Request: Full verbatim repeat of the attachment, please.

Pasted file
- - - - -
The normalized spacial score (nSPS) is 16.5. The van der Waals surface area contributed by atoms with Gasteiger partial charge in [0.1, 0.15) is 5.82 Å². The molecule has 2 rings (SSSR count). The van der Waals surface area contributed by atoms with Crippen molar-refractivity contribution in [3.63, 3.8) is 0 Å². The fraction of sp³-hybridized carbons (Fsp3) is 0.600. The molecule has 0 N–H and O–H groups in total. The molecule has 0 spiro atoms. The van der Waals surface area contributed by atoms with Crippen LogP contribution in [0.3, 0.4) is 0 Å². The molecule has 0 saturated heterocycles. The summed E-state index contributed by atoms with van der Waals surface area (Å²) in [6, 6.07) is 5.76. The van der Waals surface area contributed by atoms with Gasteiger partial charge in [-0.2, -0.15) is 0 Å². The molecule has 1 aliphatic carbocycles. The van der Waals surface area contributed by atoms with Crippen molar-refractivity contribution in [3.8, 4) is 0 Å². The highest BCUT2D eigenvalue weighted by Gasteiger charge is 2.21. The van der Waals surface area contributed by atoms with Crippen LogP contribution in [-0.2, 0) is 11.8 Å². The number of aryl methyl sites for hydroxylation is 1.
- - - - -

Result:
The normalized spacial score (nSPS) is 16.5. The van der Waals surface area contributed by atoms with Gasteiger partial charge in [0.1, 0.15) is 5.82 Å². The molecule has 2 rings (SSSR count). The van der Waals surface area contributed by atoms with Crippen molar-refractivity contribution in [3.63, 3.8) is 0 Å². The fraction of sp³-hybridized carbons (Fsp3) is 0.600. The molecule has 0 N–H and O–H groups in total. The molecule has 0 spiro atoms. The van der Waals surface area contributed by atoms with Crippen LogP contribution in [0.3, 0.4) is 0 Å². The molecule has 0 saturated heterocycles. The summed E-state index contributed by atoms with van der Waals surface area (Å²) in [6, 6.07) is 5.76. The van der Waals surface area contributed by atoms with Gasteiger partial charge in [-0.2, -0.15) is 0 Å². The molecule has 1 aliphatic carbocycles. The van der Waals surface area contributed by atoms with Crippen molar-refractivity contribution in [3.8, 4) is 0 Å². The highest BCUT2D eigenvalue weighted by Gasteiger charge is 2.21. The van der Waals surface area contributed by atoms with Crippen LogP contribution in [-0.2, 0) is 11.8 Å². The number of aryl methyl sites for hydroxylation is 1.